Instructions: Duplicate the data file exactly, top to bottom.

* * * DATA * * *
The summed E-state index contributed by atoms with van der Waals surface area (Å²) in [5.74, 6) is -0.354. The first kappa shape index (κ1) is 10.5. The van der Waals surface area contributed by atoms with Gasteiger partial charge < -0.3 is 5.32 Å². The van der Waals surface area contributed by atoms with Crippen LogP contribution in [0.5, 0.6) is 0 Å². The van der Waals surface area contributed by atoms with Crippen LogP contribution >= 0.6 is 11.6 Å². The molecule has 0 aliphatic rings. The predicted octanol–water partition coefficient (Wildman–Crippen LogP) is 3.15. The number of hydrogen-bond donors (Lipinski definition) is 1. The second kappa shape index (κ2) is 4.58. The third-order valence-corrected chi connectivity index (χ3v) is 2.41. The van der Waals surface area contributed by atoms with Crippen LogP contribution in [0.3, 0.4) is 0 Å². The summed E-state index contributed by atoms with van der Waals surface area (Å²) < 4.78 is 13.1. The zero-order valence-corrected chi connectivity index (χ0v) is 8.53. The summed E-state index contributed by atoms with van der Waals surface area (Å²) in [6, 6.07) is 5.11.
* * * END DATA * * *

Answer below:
The summed E-state index contributed by atoms with van der Waals surface area (Å²) in [5.74, 6) is -0.354. The first kappa shape index (κ1) is 10.5. The van der Waals surface area contributed by atoms with Gasteiger partial charge < -0.3 is 5.32 Å². The van der Waals surface area contributed by atoms with Crippen LogP contribution in [0.5, 0.6) is 0 Å². The van der Waals surface area contributed by atoms with Crippen LogP contribution >= 0.6 is 11.6 Å². The molecule has 0 aliphatic rings. The predicted octanol–water partition coefficient (Wildman–Crippen LogP) is 3.15. The number of hydrogen-bond donors (Lipinski definition) is 1. The second kappa shape index (κ2) is 4.58. The third-order valence-corrected chi connectivity index (χ3v) is 2.41. The van der Waals surface area contributed by atoms with Crippen LogP contribution in [0.3, 0.4) is 0 Å². The summed E-state index contributed by atoms with van der Waals surface area (Å²) < 4.78 is 13.1. The zero-order valence-corrected chi connectivity index (χ0v) is 8.53. The summed E-state index contributed by atoms with van der Waals surface area (Å²) in [6, 6.07) is 5.11.